This story by Francezca C. Kwe is the finest specimen of the Philippine contemporary Gothic tale. There is nothing in contemporary Philippine literature that comes close to this story’s uncanny contortions of what Ellen Moers defined in 1976 as the “Female Gothic” space. “A Ghost Story” does not stop at the genius loci of “woman in white” haunting a “crumbling stone mansion.” The haunted edifice, a stand-in for the horrific contours of female pain and sexuality that link the women in the story, also becomes a staging point for a dramatic reckoning with Japanese-era Philippine history.

The Pregnant Woman from Zamboanga” by Elizabeth Joy S. Quijano (translated from Cebuano by John Bengan)

The gendered dimensions of the tumultuously haunted place in Kwe’s “A Ghost Story” are recast onto indigenous space in this fantastic translation from Cebuano by John Bengan. Quijano’s “The Pregnant Woman from Zamboanga” layers dark lore with the grim politics of Philippine settler colonialism in indigenous lands. Interwoven are telltale strands of folk horror and the Gothic motif of a woman brutally sacrificed by men to uphold tradition.

Sanctuary” by Eliza Victoria

Even though “Sanctuary” is set in a period when modern technological appurtenances are well within reach of the characters, it still draws from Gothic designs: two women in a seemingly labyrinthine house outfitted with mysterious installations, talks of dream prophecies and visions of death. There is a river where black water flows. There is another woman, too, and she has no face. In lieu of a face is “a depthless shadow.” She is dressed in a black hooded robe, performs what seems to be the function of a modern witch’s familiar, and of course, is created through a summoning ritual.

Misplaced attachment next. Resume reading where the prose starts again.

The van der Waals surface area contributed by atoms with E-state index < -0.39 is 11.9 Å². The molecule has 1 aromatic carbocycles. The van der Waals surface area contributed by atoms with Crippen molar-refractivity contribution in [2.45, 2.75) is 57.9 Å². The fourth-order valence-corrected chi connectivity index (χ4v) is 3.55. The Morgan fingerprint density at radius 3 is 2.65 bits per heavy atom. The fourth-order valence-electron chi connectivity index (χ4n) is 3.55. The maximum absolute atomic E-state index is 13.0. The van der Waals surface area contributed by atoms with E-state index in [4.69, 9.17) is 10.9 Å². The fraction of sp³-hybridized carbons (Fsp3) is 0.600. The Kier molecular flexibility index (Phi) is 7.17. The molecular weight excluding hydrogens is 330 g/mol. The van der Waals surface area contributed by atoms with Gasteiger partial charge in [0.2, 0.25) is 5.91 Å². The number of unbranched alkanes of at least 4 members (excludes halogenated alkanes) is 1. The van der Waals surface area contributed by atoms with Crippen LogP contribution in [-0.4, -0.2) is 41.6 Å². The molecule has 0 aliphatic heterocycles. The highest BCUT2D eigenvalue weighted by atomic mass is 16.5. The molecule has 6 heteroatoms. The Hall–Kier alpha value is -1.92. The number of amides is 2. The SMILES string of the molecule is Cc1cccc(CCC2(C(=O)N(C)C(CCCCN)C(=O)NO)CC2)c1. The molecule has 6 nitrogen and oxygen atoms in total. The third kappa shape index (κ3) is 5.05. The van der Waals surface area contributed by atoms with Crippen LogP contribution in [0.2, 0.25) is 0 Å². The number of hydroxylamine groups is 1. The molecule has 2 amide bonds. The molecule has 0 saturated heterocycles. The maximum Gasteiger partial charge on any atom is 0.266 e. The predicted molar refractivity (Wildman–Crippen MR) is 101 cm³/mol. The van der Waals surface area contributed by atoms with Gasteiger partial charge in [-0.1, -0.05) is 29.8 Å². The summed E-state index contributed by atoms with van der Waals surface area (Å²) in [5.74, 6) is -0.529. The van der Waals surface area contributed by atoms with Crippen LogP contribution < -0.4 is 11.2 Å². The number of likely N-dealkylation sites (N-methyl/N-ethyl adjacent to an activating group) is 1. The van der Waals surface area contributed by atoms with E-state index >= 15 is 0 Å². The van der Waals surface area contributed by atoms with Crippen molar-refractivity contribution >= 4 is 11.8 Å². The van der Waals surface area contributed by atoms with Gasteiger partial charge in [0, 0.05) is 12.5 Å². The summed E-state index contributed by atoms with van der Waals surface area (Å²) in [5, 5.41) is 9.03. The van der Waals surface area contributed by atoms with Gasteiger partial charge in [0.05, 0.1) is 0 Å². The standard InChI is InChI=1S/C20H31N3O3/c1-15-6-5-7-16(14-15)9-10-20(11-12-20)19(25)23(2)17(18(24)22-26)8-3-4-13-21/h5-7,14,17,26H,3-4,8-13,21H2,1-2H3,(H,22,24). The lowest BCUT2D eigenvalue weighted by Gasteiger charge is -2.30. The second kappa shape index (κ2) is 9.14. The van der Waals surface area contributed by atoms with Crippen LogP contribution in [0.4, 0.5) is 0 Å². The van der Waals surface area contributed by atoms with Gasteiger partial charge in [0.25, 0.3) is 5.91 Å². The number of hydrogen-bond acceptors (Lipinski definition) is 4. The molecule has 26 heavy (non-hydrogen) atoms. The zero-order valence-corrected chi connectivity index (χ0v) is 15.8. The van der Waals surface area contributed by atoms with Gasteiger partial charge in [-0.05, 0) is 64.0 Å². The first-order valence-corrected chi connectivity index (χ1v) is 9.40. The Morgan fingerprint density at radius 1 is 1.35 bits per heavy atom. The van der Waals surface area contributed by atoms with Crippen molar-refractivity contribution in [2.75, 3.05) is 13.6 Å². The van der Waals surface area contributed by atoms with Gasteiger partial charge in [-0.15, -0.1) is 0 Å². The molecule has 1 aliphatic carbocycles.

The Bougainvillea” by Ma. Elena L. Paulma

The ecoGothic or environmental Gothic, a relatively new strain of Gothic fiction, finds its short-form Philippine formulation in this story by Ma. Elena L. Paulma. “The Bougainvillea” talks of a piece of tropical shrubbery that has been causing a spate of demonic possessions in the neighborhood where it is growing. The bougainvillea, representing the pastoral transplanted close to the domicile and usually pruned to control the extent of its natural outgrowth, unleashes its vengeful nature spirits. The results make for a jolting read—maybe even lead to a cursory examination of how our built environments can be ecologically destructive.

Mia Tijam’s opening story in her short fiction collection Flowers for Thursday (forthcoming from the Ateneo de Naga University Press) is inaccessible online but must be mentioned because it is a whip-smart innovation of the ecoGothic experience. The story is a terrifying take on the trope that involves a tree with malign intelligence—a dated story element that manages to endlessly fascinate. It figures in M.R. James’s “The Ash-tree,” a story first published in 1904, and is central to Algernon Blackwood’s 1907 weird fiction classic “The Willows.”